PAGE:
touch the pain

My body has been very angry with me. It’s given me an itchy and burning fungal infection and today, Sunday, the hardest day of the week, has kept me sneezing all day long. Allergies. To everything.

This afternoon, after managing to calm down enough to sleep, I dreamed of an ancient grief so deep, my dream forced me awake like forceps clamped tight on the sides of my skull. I don’t remember, now, the single neon-bright image/thought that commanded that I regain consciousness (I remembered it for several minutes but now I only remember its lurid brightness), but I know the dream was about my mother, my sister, exclusion, infinite exclusion, being cast away, being unwanted, being forever, unappealably banished from the village yet having to live in the village, invisible, unwanted, raging, dying, going crazy, trying to keep sane, every day, every night. Years.

I felt very little.

The feeling of grief was so pure, so tremendous I didn’t know how to endure it. And then it occurred to me that, in the past two-three years, I have dealt with it by transforming it into terror, and felt happy that this was not happening now. Nothing is worse than the terror. I held on to the grief because the grief is less unendurable than the terror, and because I could.

And now I have to say that, in this last difficult week, I have lost my dog. On Tuesday she was very unruly and I could not help taking it personally, as in: the dog is revolting against me. (This has been a week in which everyone revolted against me). But today, after my nap, flooded by grief, I moved toward the dog who lay next to me and started whimpering and sobbing. It was such a naked act. I felt so ashamed and vulnerable while asking my dog for love. It’s hard to explain if you are not me. I was the child cast out of the village asking a villager to take her back. The child knows only rejection. Asking the dog for acceptance was very, very brave of the child.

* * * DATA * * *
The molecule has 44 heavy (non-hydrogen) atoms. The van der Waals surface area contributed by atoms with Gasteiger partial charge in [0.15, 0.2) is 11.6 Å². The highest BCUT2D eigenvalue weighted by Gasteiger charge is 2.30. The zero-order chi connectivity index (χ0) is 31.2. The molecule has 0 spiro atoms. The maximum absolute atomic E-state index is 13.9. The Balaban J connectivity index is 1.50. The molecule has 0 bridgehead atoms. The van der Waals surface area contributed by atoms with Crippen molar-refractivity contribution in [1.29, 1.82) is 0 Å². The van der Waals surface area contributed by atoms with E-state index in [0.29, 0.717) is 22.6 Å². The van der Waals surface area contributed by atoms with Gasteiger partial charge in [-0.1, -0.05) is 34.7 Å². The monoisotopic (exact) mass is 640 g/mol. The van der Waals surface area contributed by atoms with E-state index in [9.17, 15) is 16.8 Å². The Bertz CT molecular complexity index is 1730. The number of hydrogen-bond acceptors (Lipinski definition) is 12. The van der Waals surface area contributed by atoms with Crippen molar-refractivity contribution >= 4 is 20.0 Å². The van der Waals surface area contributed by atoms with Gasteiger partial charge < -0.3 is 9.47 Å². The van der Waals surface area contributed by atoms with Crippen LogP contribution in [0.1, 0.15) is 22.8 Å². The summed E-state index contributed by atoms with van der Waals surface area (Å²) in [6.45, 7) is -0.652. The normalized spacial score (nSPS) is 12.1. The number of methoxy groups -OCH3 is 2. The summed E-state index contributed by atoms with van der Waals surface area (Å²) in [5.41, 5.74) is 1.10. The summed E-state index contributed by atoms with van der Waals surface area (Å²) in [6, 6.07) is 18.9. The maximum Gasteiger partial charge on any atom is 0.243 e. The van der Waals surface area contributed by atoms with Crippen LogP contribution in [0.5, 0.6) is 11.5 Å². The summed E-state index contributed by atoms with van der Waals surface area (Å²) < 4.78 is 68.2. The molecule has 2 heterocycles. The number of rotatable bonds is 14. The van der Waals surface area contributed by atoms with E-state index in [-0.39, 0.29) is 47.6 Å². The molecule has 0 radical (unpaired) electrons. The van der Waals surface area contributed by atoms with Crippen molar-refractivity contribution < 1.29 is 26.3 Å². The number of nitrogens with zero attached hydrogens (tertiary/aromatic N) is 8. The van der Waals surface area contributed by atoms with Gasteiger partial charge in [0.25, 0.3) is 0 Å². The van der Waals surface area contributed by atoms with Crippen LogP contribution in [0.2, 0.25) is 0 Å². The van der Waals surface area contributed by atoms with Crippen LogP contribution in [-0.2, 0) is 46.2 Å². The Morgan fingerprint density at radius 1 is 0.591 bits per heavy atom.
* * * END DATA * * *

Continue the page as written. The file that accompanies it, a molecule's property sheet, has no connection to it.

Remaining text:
The dog, who was facing away from me, turned around, stared into my eyes with her big gentle brown eyes, and started licking my face. The dog and I don’t have much of a licking relationship so it was nice. I whimpered and cried and the dog kept her eyes on my eyes and licked my face. I thought, “She’s licking the salt.” Then I thought, “She’s kissing me.” The dog and I lay face to face for a long time, and when the whimpering surged the dog would lick my face. She licked my nose, my mouth, my cheeks, and my eyes. Her tongue was dry and there was no sliminess. There was no smell. It was warm and nice. She looked into my eyes the whole time. This is my dog.

I thought, could anyone else, right now, bring me the consolation this dog is bringing? I ran through people in my mind — this person, that person — and the answer was, “No, not really.” And I don’t know why.

But I feel tremendously, tremendously grateful to and for the dog.

(Artwork by Derek Bowhammer)